Through a Somali translator, I asked him if we could go toward a window, where the light was better. He immediately jumped up, retrieved a red chair, reached down to remove his prosthetic leg and crossed the stump of his left leg across his right knee. His shirt cuff hung loosely over the raw skin where his right hand used to be. I tried to steady the lens but immediately started to cry as he looked directly into the camera, sweating. I only had time to take about a dozen frames. He asked me, “Can you take me back to Canada?”
I saw Ismail looking at a Canadian flag pinned to my bag. I fumbled to take it off, clumsily handing it to him as I ran to catch the convoy. It slipped from his fingers, and he dropped it. As I left the hall, struggling to put on my helmet and flak jacket, I looked over my shoulder to get a last glimpse of Ismail. He was hunched over, digging frantically through the couch cushions with one hand, searching for the stupid pin.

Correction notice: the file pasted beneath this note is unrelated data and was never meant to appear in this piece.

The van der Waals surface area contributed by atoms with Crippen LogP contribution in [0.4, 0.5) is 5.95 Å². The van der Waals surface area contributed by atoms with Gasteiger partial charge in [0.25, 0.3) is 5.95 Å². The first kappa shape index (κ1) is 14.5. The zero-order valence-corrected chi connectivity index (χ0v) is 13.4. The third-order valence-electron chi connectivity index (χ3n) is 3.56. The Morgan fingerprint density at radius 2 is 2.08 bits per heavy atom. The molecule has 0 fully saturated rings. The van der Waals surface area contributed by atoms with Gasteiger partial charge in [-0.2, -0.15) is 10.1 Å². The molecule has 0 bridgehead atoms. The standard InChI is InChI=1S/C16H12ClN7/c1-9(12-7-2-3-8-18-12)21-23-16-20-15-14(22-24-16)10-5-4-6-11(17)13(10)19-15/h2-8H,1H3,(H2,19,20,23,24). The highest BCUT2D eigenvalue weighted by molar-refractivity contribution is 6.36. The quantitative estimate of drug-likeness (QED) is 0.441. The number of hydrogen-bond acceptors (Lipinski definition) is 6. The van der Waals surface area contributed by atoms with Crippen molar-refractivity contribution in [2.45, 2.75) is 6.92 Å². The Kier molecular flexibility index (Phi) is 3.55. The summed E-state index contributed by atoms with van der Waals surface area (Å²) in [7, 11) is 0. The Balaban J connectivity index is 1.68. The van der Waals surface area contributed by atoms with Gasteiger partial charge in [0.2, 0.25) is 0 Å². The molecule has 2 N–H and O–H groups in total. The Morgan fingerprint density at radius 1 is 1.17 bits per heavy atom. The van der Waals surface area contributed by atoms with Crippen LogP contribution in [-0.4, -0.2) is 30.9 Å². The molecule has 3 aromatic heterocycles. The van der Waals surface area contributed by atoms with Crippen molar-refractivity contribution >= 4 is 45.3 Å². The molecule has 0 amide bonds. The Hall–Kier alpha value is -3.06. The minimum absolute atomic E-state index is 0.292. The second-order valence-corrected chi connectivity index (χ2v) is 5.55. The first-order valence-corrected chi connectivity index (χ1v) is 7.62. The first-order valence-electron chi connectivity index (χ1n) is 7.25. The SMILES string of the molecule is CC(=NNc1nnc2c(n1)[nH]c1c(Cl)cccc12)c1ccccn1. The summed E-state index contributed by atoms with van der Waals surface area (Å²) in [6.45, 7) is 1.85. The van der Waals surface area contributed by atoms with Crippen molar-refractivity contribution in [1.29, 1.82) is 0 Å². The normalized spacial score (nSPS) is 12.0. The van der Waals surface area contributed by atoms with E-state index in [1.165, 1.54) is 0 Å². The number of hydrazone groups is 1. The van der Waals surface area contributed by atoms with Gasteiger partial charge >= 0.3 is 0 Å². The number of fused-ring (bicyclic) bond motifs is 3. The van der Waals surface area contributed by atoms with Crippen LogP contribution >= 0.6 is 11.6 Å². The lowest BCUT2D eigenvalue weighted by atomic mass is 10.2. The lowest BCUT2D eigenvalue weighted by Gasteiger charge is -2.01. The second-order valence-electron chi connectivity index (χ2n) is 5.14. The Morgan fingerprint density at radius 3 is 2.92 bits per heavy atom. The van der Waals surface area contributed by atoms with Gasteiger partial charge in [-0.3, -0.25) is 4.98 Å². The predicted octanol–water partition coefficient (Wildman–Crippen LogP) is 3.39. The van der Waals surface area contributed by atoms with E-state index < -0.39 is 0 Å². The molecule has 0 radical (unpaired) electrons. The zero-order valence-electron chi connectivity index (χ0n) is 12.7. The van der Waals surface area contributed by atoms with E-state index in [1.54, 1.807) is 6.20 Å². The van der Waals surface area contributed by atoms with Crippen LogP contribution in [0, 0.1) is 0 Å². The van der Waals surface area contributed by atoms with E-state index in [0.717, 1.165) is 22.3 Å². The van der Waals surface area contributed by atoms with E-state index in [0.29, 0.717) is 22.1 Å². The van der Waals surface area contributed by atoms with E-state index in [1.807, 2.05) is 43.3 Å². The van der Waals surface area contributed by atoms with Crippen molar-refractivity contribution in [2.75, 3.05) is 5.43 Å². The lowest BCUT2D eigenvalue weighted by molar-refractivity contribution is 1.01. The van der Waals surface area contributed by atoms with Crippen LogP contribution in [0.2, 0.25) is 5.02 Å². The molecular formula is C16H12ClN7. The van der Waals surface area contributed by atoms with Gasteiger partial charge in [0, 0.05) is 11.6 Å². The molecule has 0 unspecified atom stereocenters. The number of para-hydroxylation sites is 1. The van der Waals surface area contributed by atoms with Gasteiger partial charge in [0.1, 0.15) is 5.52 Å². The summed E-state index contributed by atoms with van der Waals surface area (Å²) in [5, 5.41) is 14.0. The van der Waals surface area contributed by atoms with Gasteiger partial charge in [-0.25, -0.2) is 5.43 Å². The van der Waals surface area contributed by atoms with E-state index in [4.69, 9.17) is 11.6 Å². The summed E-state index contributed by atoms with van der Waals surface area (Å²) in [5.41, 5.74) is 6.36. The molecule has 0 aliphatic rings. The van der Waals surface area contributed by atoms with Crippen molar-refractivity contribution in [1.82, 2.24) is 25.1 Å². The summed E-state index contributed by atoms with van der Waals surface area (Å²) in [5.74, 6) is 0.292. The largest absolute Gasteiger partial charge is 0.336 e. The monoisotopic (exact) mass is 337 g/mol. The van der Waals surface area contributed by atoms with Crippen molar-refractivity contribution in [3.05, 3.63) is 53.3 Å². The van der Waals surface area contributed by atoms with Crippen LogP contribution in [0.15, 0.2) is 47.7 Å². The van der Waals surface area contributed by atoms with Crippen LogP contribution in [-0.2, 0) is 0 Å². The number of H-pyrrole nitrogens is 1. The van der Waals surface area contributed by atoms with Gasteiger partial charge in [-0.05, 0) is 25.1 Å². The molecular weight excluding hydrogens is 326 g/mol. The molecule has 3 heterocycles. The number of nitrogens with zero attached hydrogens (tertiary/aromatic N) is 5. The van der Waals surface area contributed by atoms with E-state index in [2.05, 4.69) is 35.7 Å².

I thought I’d never see him again. Thankfully, I was wrong.
His story mobilized Toronto’s Somali diaspora and one man in particular, former Reuters’ photojournalist and friend, Sahal Abdulle. Sahal was living in Nairobi at the time and vowed to save Ismail. Nine months later I was with him in Nairobi when, after a harrowing and tense trip, Ismail managed to escape Mogadishu. Again, the tears came as I struggled to take their photo in the Nairobi market where they first hugged.
Sahal said he would become Ismail’s adoptive father, until they could find a country to offer refuge. But Norway accepted him quickly on an emergency basis. And in January 2011, one year after we first met, I accompanied Sahal and Ismail to Harstad, Norway, a beautiful city of 23,500, about 200 kilometres north of the Arctic Circle, where Ismail now lives happily and goes to school. He has learned to run in the snow and speak Norwegian.
We keep in touch via Facebook. I hope one day he’ll get to Canada, too.